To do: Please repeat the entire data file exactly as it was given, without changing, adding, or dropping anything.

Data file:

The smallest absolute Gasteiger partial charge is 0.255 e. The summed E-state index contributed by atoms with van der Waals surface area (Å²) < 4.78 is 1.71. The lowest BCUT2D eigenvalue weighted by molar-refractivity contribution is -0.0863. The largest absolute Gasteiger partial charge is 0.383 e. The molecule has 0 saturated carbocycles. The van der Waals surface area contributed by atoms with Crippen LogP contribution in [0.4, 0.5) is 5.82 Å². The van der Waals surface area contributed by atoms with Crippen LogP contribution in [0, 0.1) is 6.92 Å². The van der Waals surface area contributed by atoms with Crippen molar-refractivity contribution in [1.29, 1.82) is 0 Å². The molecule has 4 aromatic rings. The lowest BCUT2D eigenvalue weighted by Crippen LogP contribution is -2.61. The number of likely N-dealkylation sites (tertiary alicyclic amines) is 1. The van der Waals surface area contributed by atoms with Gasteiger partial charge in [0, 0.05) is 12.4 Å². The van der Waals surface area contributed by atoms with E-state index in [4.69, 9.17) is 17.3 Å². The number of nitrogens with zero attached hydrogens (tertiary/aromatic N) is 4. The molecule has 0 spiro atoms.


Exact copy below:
The smallest absolute Gasteiger partial charge is 0.255 e. The summed E-state index contributed by atoms with van der Waals surface area (Å²) < 4.78 is 1.71. The lowest BCUT2D eigenvalue weighted by molar-refractivity contribution is -0.0863. The largest absolute Gasteiger partial charge is 0.383 e. The molecule has 0 saturated carbocycles. The van der Waals surface area contributed by atoms with Crippen LogP contribution in [0.4, 0.5) is 5.82 Å². The van der Waals surface area contributed by atoms with Crippen LogP contribution in [0, 0.1) is 6.92 Å². The van der Waals surface area contributed by atoms with Crippen molar-refractivity contribution in [1.29, 1.82) is 0 Å². The molecule has 4 aromatic rings. The lowest BCUT2D eigenvalue weighted by Crippen LogP contribution is -2.61. The number of likely N-dealkylation sites (tertiary alicyclic amines) is 1. The van der Waals surface area contributed by atoms with Gasteiger partial charge in [0, 0.05) is 12.4 Å². The van der Waals surface area contributed by atoms with E-state index in [4.69, 9.17) is 17.3 Å². The number of nitrogens with zero attached hydrogens (tertiary/aromatic N) is 4. The molecule has 0 spiro atoms.